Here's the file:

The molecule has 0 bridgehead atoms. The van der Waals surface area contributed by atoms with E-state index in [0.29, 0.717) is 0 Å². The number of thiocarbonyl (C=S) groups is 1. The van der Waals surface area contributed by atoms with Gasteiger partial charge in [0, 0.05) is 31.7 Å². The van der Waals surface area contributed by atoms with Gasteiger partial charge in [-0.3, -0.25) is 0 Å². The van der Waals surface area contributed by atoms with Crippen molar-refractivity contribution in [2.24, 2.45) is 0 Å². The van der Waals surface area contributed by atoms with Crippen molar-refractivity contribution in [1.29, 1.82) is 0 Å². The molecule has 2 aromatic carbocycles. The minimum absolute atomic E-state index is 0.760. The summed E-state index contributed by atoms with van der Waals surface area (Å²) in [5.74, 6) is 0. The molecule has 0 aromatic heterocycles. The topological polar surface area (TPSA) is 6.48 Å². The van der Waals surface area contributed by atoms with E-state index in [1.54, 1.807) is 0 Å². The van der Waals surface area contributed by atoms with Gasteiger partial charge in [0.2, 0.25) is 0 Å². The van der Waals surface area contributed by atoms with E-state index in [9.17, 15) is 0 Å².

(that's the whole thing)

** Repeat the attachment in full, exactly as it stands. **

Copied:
The molecule has 0 bridgehead atoms. The van der Waals surface area contributed by atoms with E-state index in [0.29, 0.717) is 0 Å². The number of thiocarbonyl (C=S) groups is 1. The van der Waals surface area contributed by atoms with Gasteiger partial charge in [0, 0.05) is 31.7 Å². The van der Waals surface area contributed by atoms with Gasteiger partial charge in [-0.3, -0.25) is 0 Å². The van der Waals surface area contributed by atoms with Crippen molar-refractivity contribution in [2.24, 2.45) is 0 Å². The van der Waals surface area contributed by atoms with Crippen molar-refractivity contribution in [1.29, 1.82) is 0 Å². The molecule has 2 aromatic carbocycles. The minimum absolute atomic E-state index is 0.760. The summed E-state index contributed by atoms with van der Waals surface area (Å²) in [5.74, 6) is 0. The molecule has 0 aromatic heterocycles. The topological polar surface area (TPSA) is 6.48 Å². The van der Waals surface area contributed by atoms with E-state index in [1.54, 1.807) is 0 Å². The van der Waals surface area contributed by atoms with Gasteiger partial charge in [0.2, 0.25) is 0 Å². The van der Waals surface area contributed by atoms with E-state index in [9.17, 15) is 0 Å².